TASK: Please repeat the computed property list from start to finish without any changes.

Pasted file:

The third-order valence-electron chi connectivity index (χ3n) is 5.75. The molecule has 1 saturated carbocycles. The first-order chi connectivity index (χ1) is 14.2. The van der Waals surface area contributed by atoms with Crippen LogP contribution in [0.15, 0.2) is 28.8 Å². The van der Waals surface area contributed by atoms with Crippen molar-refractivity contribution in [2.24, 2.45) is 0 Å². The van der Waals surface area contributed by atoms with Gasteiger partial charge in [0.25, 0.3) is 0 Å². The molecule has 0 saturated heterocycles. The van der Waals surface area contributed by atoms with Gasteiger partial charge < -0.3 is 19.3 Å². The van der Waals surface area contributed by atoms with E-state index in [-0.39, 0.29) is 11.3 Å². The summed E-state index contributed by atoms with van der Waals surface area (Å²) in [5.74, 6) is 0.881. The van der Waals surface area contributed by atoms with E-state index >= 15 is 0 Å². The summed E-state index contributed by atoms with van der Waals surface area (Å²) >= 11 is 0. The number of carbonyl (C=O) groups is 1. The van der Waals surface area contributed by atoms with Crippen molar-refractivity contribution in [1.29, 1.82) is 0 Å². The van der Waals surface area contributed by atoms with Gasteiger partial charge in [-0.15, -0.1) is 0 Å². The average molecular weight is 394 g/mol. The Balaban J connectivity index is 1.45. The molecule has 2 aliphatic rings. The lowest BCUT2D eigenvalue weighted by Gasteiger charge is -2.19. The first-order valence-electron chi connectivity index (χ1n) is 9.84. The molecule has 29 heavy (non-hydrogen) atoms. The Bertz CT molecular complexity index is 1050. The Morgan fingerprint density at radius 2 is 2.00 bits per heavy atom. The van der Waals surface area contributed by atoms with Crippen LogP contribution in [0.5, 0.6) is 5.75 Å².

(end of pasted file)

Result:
The third-order valence-electron chi connectivity index (χ3n) is 5.75. The molecule has 1 saturated carbocycles. The first-order chi connectivity index (χ1) is 14.2. The van der Waals surface area contributed by atoms with Crippen LogP contribution in [0.15, 0.2) is 28.8 Å². The van der Waals surface area contributed by atoms with Crippen molar-refractivity contribution in [2.24, 2.45) is 0 Å². The van der Waals surface area contributed by atoms with Gasteiger partial charge in [0.25, 0.3) is 0 Å². The molecule has 0 saturated heterocycles. The van der Waals surface area contributed by atoms with Gasteiger partial charge < -0.3 is 19.3 Å². The van der Waals surface area contributed by atoms with E-state index in [-0.39, 0.29) is 11.3 Å². The summed E-state index contributed by atoms with van der Waals surface area (Å²) in [5.74, 6) is 0.881. The van der Waals surface area contributed by atoms with E-state index >= 15 is 0 Å². The summed E-state index contributed by atoms with van der Waals surface area (Å²) >= 11 is 0. The number of carbonyl (C=O) groups is 1. The van der Waals surface area contributed by atoms with Crippen molar-refractivity contribution in [1.29, 1.82) is 0 Å². The van der Waals surface area contributed by atoms with Gasteiger partial charge in [-0.15, -0.1) is 0 Å². The average molecular weight is 394 g/mol. The Balaban J connectivity index is 1.45. The molecule has 2 aliphatic rings. The lowest BCUT2D eigenvalue weighted by Gasteiger charge is -2.19. The first-order valence-electron chi connectivity index (χ1n) is 9.84. The molecule has 29 heavy (non-hydrogen) atoms. The Bertz CT molecular complexity index is 1050. The Morgan fingerprint density at radius 2 is 2.00 bits per heavy atom. The van der Waals surface area contributed by atoms with Crippen LogP contribution in [0.5, 0.6) is 5.75 Å².